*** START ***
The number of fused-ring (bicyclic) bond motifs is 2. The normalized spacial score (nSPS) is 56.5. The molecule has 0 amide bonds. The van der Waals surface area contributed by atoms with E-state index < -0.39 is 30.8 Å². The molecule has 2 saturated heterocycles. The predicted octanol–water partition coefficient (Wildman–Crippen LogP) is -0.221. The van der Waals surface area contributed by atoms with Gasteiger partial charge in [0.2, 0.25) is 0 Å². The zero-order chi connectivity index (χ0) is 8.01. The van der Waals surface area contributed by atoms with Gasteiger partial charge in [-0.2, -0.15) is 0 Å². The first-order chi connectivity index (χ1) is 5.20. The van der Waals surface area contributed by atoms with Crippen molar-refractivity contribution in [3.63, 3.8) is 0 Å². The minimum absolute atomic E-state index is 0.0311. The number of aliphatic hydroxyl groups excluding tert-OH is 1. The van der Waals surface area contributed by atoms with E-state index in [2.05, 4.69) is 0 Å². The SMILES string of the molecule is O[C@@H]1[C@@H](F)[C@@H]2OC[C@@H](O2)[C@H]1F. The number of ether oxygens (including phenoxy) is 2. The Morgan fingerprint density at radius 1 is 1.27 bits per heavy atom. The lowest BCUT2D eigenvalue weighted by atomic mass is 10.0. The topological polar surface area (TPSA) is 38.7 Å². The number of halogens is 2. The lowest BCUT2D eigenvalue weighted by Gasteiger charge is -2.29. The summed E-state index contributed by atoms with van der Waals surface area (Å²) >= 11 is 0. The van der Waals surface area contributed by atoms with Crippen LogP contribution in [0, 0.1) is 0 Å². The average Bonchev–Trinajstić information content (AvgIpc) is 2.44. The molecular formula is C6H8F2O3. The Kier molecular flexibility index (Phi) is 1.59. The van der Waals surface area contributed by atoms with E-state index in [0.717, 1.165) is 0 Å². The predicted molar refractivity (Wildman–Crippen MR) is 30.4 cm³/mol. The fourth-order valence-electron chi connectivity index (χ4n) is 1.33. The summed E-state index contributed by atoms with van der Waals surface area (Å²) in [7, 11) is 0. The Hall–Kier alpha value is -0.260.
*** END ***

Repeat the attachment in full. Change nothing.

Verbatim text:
The number of fused-ring (bicyclic) bond motifs is 2. The normalized spacial score (nSPS) is 56.5. The molecule has 0 amide bonds. The van der Waals surface area contributed by atoms with E-state index < -0.39 is 30.8 Å². The molecule has 2 saturated heterocycles. The predicted octanol–water partition coefficient (Wildman–Crippen LogP) is -0.221. The van der Waals surface area contributed by atoms with Gasteiger partial charge in [0.2, 0.25) is 0 Å². The zero-order chi connectivity index (χ0) is 8.01. The van der Waals surface area contributed by atoms with Gasteiger partial charge in [-0.2, -0.15) is 0 Å². The first-order chi connectivity index (χ1) is 5.20. The van der Waals surface area contributed by atoms with Crippen molar-refractivity contribution in [3.63, 3.8) is 0 Å². The minimum absolute atomic E-state index is 0.0311. The number of aliphatic hydroxyl groups excluding tert-OH is 1. The van der Waals surface area contributed by atoms with E-state index in [2.05, 4.69) is 0 Å². The SMILES string of the molecule is O[C@@H]1[C@@H](F)[C@@H]2OC[C@@H](O2)[C@H]1F. The number of ether oxygens (including phenoxy) is 2. The Morgan fingerprint density at radius 1 is 1.27 bits per heavy atom. The lowest BCUT2D eigenvalue weighted by atomic mass is 10.0. The topological polar surface area (TPSA) is 38.7 Å². The number of halogens is 2. The lowest BCUT2D eigenvalue weighted by Gasteiger charge is -2.29. The summed E-state index contributed by atoms with van der Waals surface area (Å²) >= 11 is 0. The van der Waals surface area contributed by atoms with Crippen LogP contribution in [0, 0.1) is 0 Å². The average Bonchev–Trinajstić information content (AvgIpc) is 2.44. The molecular formula is C6H8F2O3. The Kier molecular flexibility index (Phi) is 1.59. The van der Waals surface area contributed by atoms with E-state index in [0.717, 1.165) is 0 Å². The predicted molar refractivity (Wildman–Crippen MR) is 30.4 cm³/mol. The fourth-order valence-electron chi connectivity index (χ4n) is 1.33. The summed E-state index contributed by atoms with van der Waals surface area (Å²) in [7, 11) is 0. The Hall–Kier alpha value is -0.260.